Enabled: One Disabled Woman's Incredible Story of Tackling Her Disability in Pursuit of a Lifelong Dream by Ruth Merry and Steve Emecz
|Enabled: One Disabled Woman's Incredible Story of Tackling Her Disability in Pursuit of a Lifelong Dream by Ruth Merry and Steve Emecz|
|Reviewer: John Lloyd|
|Summary: A brief look at the efforts of a disabled sportswoman to get downhill in a bobsleigh. Not the world's best-produced article, but eye-opening and educational, and the spirit of the protagonists cannot be ignored.|
|Buy? Maybe||Borrow? Yes|
|Pages: 96||Date: March 2008|
|Publisher: MX Publishing|
Ruth Merry has never been your common-or-garden young lady. Born with no ability to move her legs, and more, due to a condition called arthrogryposis, she still became an avid equestrian, downhill skier, competitive swimmer, fund-raiser and more. At the beginning of this book a flippant comment inspires another, future dream - that of going down in a four-man bobsleigh.
And so her colleague, and co-author here, Steve, conspire to get her to Innsbruck, and down their bobtrack. And in a world where it takes ages, agony and awkwardness galore to get her into an airplane seat - if the companies involved have not thought things through - this will not be easy.
The book is a diary testimony, shared between the two - although the split is mostly in favour of Steve, who looks on his close friend with fondness, delight and sheer adoration at her chutzpah. Ruth has the cutest personality, and whoever writes, it comes across well. But this is not the sports memoir it might appear - the travel reportage side is the main body, and here the book will serve as a valid and valued eye-opener to the able-bodied. Dumped by her council in an adapted house at the wrong end of a steep hill, Ruth has to make plans around just getting out the house in winter in case she's snowed in and can't make the flight. Car lifts have to be geared around her wheelchair and their luggage. Airports, airplanes, airport loos, and the kitchens of Austrian cigar cafes, all come into consideration.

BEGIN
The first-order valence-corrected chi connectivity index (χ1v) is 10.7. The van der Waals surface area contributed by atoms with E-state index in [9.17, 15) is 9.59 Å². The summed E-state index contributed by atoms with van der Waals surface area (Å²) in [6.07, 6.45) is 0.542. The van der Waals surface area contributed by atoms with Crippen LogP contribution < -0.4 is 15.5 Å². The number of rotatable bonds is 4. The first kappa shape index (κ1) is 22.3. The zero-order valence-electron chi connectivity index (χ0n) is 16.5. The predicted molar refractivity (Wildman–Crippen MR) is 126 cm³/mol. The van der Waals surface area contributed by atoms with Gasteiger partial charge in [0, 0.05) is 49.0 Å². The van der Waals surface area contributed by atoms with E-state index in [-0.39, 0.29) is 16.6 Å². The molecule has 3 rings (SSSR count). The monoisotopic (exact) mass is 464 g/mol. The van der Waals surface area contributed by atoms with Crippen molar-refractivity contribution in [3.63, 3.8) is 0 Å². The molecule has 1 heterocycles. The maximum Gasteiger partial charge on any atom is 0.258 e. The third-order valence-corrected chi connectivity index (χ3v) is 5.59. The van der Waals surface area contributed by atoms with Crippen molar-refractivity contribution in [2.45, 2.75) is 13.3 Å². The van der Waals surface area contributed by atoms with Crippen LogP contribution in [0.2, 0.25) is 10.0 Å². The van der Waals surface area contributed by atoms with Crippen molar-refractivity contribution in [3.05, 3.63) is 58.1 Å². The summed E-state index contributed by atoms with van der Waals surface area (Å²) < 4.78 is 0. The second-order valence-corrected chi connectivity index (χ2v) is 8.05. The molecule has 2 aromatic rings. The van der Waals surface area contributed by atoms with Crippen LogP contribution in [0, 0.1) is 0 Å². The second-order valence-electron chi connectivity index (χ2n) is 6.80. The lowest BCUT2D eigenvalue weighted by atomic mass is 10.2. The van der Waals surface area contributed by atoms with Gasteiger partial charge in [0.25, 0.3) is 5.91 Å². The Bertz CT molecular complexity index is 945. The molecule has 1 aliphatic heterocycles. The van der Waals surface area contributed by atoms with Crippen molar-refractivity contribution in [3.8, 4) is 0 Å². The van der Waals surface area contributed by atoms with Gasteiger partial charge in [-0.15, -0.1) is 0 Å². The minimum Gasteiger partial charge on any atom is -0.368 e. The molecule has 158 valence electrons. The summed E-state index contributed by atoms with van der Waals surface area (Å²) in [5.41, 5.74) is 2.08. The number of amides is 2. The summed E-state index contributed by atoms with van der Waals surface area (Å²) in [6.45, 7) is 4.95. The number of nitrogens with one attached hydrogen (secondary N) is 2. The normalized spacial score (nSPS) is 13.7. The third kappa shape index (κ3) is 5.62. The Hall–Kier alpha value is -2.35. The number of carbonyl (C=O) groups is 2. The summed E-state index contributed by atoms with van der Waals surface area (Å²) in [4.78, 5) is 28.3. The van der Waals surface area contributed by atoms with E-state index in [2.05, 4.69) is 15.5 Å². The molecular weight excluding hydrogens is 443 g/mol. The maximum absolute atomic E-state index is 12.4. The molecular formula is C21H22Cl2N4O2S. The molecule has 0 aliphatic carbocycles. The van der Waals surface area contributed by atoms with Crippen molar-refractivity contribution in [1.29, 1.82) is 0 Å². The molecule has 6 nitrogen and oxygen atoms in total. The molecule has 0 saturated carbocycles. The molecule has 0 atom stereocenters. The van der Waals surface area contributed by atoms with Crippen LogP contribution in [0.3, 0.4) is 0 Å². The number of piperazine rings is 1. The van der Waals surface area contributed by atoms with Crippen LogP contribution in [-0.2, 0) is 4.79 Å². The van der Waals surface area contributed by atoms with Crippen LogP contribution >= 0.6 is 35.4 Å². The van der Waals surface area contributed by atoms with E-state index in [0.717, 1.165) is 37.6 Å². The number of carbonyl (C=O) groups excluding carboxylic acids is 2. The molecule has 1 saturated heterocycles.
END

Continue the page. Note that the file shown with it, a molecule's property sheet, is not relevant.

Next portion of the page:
There is another sense that the reader is being slightly mis-guided. I daren't say why, but the bob run is a failure - for Ruth herself. So the book switches to another effort to get her back to the speed she used to experience skiing. It's a switch that didn't worry me, but the blurb was leading me to expect a success on the ice, although, warmingly, there is a different success by the end.
The writing isn't the most crafted reportage. We get photos galore, and we're always there with the pain, the humour and the cold, but a different approach would have offered us more autobiography, and background in her career. And the proofreading is a complete failure in places - missing question marks, something is not a path on something else, and more. Ruth and Steve are bright sparks, and while this book is merely a window into their world - and in a postscript another hyperactive disabled star - the window didn't need to have been so smeared.
With a greater editorial effort - simple things like acknowledging the ten-month gap in the narrative better - this could have been the ice-smooth little volume the stars of it deserved. It's an unusual melange of society reporting from the wheelchair-eye view (a view, whether Ruth likes it or not, in line with hunky guy's backsides), sport biography and travel reportage, but it's a friendly little volume that will makes us pause.
I must thank the publishers for my review copy.
For more about someone who has triumphed over adversity you might appreciate Another Alice by Alice Peterson.
You can read more book reviews or buy Enabled: One Disabled Woman's Incredible Story of Tackling Her Disability in Pursuit of a Lifelong Dream by Ruth Merry and Steve Emecz at Amazon.co.uk.
You can read more book reviews or buy Enabled: One Disabled Woman's Incredible Story of Tackling Her Disability in Pursuit of a Lifelong Dream by Ruth Merry and Steve Emecz at Amazon.com.
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